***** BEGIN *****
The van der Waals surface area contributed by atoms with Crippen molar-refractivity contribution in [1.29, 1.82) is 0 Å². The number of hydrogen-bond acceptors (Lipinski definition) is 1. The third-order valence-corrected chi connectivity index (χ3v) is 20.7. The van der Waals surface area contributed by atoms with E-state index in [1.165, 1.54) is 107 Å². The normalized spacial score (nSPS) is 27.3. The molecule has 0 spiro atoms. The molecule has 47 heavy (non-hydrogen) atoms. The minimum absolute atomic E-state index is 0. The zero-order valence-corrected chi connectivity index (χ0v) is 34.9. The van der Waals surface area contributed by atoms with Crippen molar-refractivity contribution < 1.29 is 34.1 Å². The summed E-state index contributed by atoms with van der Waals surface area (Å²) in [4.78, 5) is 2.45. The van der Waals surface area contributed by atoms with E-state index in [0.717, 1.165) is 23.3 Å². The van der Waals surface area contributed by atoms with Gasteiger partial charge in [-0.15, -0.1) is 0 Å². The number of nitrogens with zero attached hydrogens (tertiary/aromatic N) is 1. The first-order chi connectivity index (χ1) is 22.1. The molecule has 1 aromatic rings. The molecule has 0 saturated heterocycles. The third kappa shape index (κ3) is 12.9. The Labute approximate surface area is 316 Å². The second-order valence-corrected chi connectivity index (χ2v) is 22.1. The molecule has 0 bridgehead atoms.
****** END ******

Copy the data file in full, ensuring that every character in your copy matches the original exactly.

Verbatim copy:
The van der Waals surface area contributed by atoms with Crippen molar-refractivity contribution in [1.29, 1.82) is 0 Å². The number of hydrogen-bond acceptors (Lipinski definition) is 1. The third-order valence-corrected chi connectivity index (χ3v) is 20.7. The van der Waals surface area contributed by atoms with E-state index in [1.165, 1.54) is 107 Å². The normalized spacial score (nSPS) is 27.3. The molecule has 0 spiro atoms. The molecule has 47 heavy (non-hydrogen) atoms. The minimum absolute atomic E-state index is 0. The zero-order valence-corrected chi connectivity index (χ0v) is 34.9. The van der Waals surface area contributed by atoms with Crippen molar-refractivity contribution < 1.29 is 34.1 Å². The summed E-state index contributed by atoms with van der Waals surface area (Å²) in [4.78, 5) is 2.45. The van der Waals surface area contributed by atoms with E-state index in [0.717, 1.165) is 23.3 Å². The van der Waals surface area contributed by atoms with Gasteiger partial charge in [-0.15, -0.1) is 0 Å². The number of nitrogens with zero attached hydrogens (tertiary/aromatic N) is 1. The first-order chi connectivity index (χ1) is 22.1. The molecule has 1 aromatic rings. The molecule has 0 saturated heterocycles. The third kappa shape index (κ3) is 12.9. The Labute approximate surface area is 316 Å². The second-order valence-corrected chi connectivity index (χ2v) is 22.1. The molecule has 0 bridgehead atoms.